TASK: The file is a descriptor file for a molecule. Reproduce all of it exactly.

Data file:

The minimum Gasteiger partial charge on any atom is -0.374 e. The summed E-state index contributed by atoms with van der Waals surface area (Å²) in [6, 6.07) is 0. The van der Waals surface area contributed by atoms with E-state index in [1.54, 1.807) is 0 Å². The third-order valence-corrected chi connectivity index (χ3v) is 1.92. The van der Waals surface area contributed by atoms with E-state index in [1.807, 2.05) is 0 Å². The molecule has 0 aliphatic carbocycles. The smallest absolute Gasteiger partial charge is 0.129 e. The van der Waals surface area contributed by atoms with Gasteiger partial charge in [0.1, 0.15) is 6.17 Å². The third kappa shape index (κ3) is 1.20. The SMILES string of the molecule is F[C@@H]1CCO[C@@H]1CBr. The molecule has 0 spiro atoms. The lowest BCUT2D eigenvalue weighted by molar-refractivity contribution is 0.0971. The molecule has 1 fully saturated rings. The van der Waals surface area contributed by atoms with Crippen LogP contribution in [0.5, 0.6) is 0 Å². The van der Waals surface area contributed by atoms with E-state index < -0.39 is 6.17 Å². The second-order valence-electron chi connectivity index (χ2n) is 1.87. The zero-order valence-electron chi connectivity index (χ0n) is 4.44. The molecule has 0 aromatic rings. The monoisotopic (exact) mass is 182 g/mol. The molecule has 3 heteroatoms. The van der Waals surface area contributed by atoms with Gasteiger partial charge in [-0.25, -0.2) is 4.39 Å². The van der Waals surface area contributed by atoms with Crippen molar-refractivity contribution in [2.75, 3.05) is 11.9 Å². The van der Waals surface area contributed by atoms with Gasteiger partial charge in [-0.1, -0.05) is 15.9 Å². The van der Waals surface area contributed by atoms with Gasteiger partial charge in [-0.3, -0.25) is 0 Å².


The minimum Gasteiger partial charge on any atom is -0.374 e. The summed E-state index contributed by atoms with van der Waals surface area (Å²) in [6, 6.07) is 0. The van der Waals surface area contributed by atoms with E-state index in [1.54, 1.807) is 0 Å². The third-order valence-corrected chi connectivity index (χ3v) is 1.92. The van der Waals surface area contributed by atoms with E-state index in [1.807, 2.05) is 0 Å². The molecule has 0 aliphatic carbocycles. The smallest absolute Gasteiger partial charge is 0.129 e. The van der Waals surface area contributed by atoms with Gasteiger partial charge in [0.1, 0.15) is 6.17 Å². The third kappa shape index (κ3) is 1.20. The SMILES string of the molecule is F[C@@H]1CCO[C@@H]1CBr. The molecule has 0 spiro atoms. The lowest BCUT2D eigenvalue weighted by molar-refractivity contribution is 0.0971. The molecule has 1 fully saturated rings. The van der Waals surface area contributed by atoms with Crippen LogP contribution in [0.5, 0.6) is 0 Å². The van der Waals surface area contributed by atoms with E-state index < -0.39 is 6.17 Å². The second-order valence-electron chi connectivity index (χ2n) is 1.87. The zero-order valence-electron chi connectivity index (χ0n) is 4.44. The molecule has 0 aromatic rings. The monoisotopic (exact) mass is 182 g/mol. The molecule has 3 heteroatoms. The van der Waals surface area contributed by atoms with Gasteiger partial charge in [-0.25, -0.2) is 4.39 Å². The van der Waals surface area contributed by atoms with Crippen molar-refractivity contribution in [2.75, 3.05) is 11.9 Å². The van der Waals surface area contributed by atoms with Gasteiger partial charge in [-0.1, -0.05) is 15.9 Å². The van der Waals surface area contributed by atoms with Gasteiger partial charge in [-0.3, -0.25) is 0 Å².